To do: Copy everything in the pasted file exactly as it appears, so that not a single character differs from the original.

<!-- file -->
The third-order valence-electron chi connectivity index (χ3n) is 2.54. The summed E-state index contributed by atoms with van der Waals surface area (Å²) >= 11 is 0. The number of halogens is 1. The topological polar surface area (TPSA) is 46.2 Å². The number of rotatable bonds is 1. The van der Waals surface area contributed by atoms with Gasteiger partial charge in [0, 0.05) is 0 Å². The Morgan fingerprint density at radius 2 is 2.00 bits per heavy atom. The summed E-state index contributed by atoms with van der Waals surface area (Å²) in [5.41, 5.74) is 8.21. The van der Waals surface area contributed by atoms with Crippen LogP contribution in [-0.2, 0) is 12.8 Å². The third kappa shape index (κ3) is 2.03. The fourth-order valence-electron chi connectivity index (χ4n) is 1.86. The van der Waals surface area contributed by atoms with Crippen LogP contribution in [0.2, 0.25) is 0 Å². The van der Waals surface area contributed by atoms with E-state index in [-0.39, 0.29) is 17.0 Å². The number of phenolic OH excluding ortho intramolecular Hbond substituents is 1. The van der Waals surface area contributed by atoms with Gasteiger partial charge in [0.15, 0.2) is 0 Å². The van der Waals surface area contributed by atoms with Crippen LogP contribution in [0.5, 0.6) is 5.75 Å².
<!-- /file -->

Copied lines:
The third-order valence-electron chi connectivity index (χ3n) is 2.54. The summed E-state index contributed by atoms with van der Waals surface area (Å²) >= 11 is 0. The number of halogens is 1. The topological polar surface area (TPSA) is 46.2 Å². The number of rotatable bonds is 1. The van der Waals surface area contributed by atoms with Gasteiger partial charge in [0, 0.05) is 0 Å². The Morgan fingerprint density at radius 2 is 2.00 bits per heavy atom. The summed E-state index contributed by atoms with van der Waals surface area (Å²) in [5.41, 5.74) is 8.21. The van der Waals surface area contributed by atoms with Crippen LogP contribution in [-0.2, 0) is 12.8 Å². The third kappa shape index (κ3) is 2.03. The fourth-order valence-electron chi connectivity index (χ4n) is 1.86. The van der Waals surface area contributed by atoms with Crippen LogP contribution in [0.2, 0.25) is 0 Å². The van der Waals surface area contributed by atoms with E-state index in [-0.39, 0.29) is 17.0 Å². The number of phenolic OH excluding ortho intramolecular Hbond substituents is 1. The van der Waals surface area contributed by atoms with Gasteiger partial charge in [0.15, 0.2) is 0 Å². The van der Waals surface area contributed by atoms with Crippen LogP contribution in [0.5, 0.6) is 5.75 Å².